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CAMP COURTNEY, Okinawa — He used to race dirt motorcycles professionally and is still heavily involved in the motorcycling community on Okinawa.

He is a green belt — soon to be brown — in the Marine Corps Martial Arts Program.

He’s also an expert marksman with the pistol and rifle and qualified to fire 10 other weapons systems.

None of these are skills most people would associate with a religious program specialist in the Navy.

But it does describe Camp Schwab-based 3rd Reconnaissance Battalion’s religious program specialist Petty Officer 2nd Class Michael Robart, recently named the Navy’s 2007 Junior Sea RP of the Year.

Before Robart, 36, joined the Navy more than three years ago, he was what he called a “privateer racer.” He raced dirt motorcycles for 12 years with the backing of local sponsorships.

It was a career he enjoyed, but he realized he was getting a little too old for it.

“Too many broken bones,” he said, laughing.

“I had hit a plateau. I wasn’t getting any faster,” he said. “I was getting older, and I wasn’t healing as fast. It’s a young man’s game.”

But how did he get from dirt bikes to religious programs?

“I fell into it actually,” said Robart, who describes himself as a farm boy from Shelton, Neb., a small community of less than 1,500.

He joined the Navy for the educational opportunities under a contract to be an aerographer’s mate — “a cool name for a weatherman,” Robart said.

A mix-up in his contract caused him to be undesignated. But at his first duty station he received on-the-job training to be a yeoman — what the Navy calls its administrative specialists.

At the next testing cycle for advancement, there were restrictions on the field because of over-manning. Robart was told that without the formal school for the rate, he would not be allowed to take the promotion test.

His career counselor told him about a proposal to merge the yeoman and religious program specialist fields, so he could become an RP and still work within his military occupational specialty.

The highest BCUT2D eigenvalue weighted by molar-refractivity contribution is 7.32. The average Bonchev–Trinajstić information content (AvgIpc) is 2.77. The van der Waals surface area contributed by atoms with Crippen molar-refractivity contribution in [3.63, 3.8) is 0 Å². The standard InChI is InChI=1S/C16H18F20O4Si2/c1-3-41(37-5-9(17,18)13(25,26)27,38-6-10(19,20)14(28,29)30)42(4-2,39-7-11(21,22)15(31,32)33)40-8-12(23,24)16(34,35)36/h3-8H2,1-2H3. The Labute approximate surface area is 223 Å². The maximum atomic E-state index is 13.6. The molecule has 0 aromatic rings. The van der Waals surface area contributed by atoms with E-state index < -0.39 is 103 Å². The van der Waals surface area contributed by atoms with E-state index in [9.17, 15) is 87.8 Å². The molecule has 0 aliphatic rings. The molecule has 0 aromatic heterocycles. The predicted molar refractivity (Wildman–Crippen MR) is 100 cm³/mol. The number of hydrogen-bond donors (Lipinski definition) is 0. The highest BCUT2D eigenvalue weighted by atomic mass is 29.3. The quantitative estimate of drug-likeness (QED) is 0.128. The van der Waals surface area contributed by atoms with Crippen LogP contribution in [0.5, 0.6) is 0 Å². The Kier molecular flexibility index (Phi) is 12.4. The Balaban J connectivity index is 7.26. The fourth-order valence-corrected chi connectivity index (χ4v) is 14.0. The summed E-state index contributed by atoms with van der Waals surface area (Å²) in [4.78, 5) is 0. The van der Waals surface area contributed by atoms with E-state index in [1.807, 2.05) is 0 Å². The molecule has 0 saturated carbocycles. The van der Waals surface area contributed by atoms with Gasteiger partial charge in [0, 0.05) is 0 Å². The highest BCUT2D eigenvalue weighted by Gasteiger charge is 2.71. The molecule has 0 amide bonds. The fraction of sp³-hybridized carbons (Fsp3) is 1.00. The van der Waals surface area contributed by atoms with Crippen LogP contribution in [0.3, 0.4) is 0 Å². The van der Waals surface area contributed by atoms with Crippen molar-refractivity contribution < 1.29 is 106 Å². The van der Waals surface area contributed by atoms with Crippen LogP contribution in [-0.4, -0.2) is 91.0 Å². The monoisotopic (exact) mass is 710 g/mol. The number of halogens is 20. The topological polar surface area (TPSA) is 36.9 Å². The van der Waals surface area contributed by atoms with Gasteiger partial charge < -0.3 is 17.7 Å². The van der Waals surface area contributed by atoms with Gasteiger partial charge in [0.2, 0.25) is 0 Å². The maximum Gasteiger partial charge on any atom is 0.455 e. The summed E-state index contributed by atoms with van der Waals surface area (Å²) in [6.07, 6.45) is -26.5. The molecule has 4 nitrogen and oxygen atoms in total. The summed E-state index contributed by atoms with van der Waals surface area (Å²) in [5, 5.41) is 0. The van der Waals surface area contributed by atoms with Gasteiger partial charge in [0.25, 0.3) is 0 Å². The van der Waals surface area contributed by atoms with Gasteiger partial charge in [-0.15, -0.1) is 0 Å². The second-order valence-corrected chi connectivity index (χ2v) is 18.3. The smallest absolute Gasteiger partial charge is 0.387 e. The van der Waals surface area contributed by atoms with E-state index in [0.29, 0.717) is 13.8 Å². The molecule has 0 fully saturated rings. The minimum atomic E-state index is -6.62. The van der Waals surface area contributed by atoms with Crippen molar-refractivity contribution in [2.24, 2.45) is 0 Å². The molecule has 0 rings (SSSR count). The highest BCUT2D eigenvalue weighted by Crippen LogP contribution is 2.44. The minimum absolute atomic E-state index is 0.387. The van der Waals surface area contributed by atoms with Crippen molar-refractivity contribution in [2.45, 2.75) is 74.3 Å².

“And I thought, what’s an RP?”

So he met with a chief petty officer who was an RP and some of the chaplains, and they explained the job as an administrative clerk for the chapel, he said.

He decided to make the switch and it’s been a perfect fit, he said. “I am a people person. I like working with people.”

His boss agrees.

“He’s one of the most squared-away RPs I’ve ever had the privilege to work with,” said Lt. Jeff Parks, 3rd Recon’s chaplain.

He brings a lot of maturity and life experience to the job, Parks said.

Robart is modest about the award.

“I just try to do my job, and when I know my job is complete I try to see what else I can do,” he said.

But many servicemembers have no idea what an RP really does, Robart said.

“Most people assume we set the flowers and answer the phones.”

Beside taking care of administrative duties, he also helps coordinate the community relations projects sponsored by the chaplain’s office. On average, he says he sets up about 20 community relations projects a month.

There’s one aspect of Robart’s job where his marksmanship and martial-arts skills could come in handy: protecting his chaplain in combat areas, because chaplains cannot carry firearms.

“He is my arm-bearer in time of war … I carry him with me wherever I go,” Parks said. That is especially important as Recon is gearing up for a deployment to Iraq later this year, he said.

For Robart, working on the “green side” with Marines has been great, he said. To work with the Fleet Marine Force, Robart had to attend the same combat training school in Camp Lejeune, N.C., that corpsmen assigned to Marine units must attend.

“Once I got a taste of it, I loved it,” he said.

Robart has been on Okinawa for about two years and has been assigned to 3rd Recon since June 2006. Being with Recon has allowed him to keep getting the thrills once provided by racing, he said. He has attended the Army jump school and earned his jump wings — one of the few RPs to do so. The list of weapons systems he’s qualified to operate includes the M-203 grenade launcher and the M-240G medium machine gun.

“He is really energetic, athletic and he fits in with the mind-set of the warriors fighting the war” in Iraq, Parks said.

Robart takes on additional duties within the unit, such as weapons coach and safety officer on the rifle ranges. He also shares his motorcycle expertise with others islandwide, teaching motorcycle safety seminars and promoting motorcycle safety on the American Forces Network.

Robart has a simple outlook about life and his job.

“I think the key is just being a friendly person and always looking to help people,” he said. “I think that’s what made me stand out.”

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